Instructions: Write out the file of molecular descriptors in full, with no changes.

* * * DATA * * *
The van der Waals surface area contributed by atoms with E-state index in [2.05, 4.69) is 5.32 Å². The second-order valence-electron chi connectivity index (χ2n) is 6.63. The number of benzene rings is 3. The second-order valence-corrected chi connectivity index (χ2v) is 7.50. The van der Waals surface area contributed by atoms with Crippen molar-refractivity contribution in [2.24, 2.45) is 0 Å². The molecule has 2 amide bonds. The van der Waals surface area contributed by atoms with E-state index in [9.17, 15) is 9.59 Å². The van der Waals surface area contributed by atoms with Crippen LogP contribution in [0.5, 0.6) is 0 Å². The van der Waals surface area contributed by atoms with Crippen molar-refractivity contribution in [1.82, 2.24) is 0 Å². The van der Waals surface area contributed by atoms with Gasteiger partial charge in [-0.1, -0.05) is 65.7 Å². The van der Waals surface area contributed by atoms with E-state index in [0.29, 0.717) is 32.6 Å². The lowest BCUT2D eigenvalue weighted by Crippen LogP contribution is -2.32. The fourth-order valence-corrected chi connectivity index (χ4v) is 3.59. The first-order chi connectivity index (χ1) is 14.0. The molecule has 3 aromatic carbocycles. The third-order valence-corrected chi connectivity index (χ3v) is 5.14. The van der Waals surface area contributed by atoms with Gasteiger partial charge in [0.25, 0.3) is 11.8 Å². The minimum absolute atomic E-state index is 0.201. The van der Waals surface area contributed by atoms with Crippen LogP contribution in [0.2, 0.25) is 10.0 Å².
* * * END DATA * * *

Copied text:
The van der Waals surface area contributed by atoms with E-state index in [2.05, 4.69) is 5.32 Å². The second-order valence-electron chi connectivity index (χ2n) is 6.63. The number of benzene rings is 3. The second-order valence-corrected chi connectivity index (χ2v) is 7.50. The van der Waals surface area contributed by atoms with Crippen molar-refractivity contribution in [2.24, 2.45) is 0 Å². The molecule has 2 amide bonds. The van der Waals surface area contributed by atoms with E-state index in [9.17, 15) is 9.59 Å². The van der Waals surface area contributed by atoms with Crippen LogP contribution in [0.5, 0.6) is 0 Å². The van der Waals surface area contributed by atoms with Crippen molar-refractivity contribution in [1.82, 2.24) is 0 Å². The van der Waals surface area contributed by atoms with Gasteiger partial charge in [-0.1, -0.05) is 65.7 Å². The van der Waals surface area contributed by atoms with E-state index in [0.29, 0.717) is 32.6 Å². The lowest BCUT2D eigenvalue weighted by Crippen LogP contribution is -2.32. The fourth-order valence-corrected chi connectivity index (χ4v) is 3.59. The first-order chi connectivity index (χ1) is 14.0. The molecule has 3 aromatic carbocycles. The third-order valence-corrected chi connectivity index (χ3v) is 5.14. The van der Waals surface area contributed by atoms with Gasteiger partial charge in [0.25, 0.3) is 11.8 Å². The minimum absolute atomic E-state index is 0.201. The van der Waals surface area contributed by atoms with Crippen LogP contribution in [0.2, 0.25) is 10.0 Å².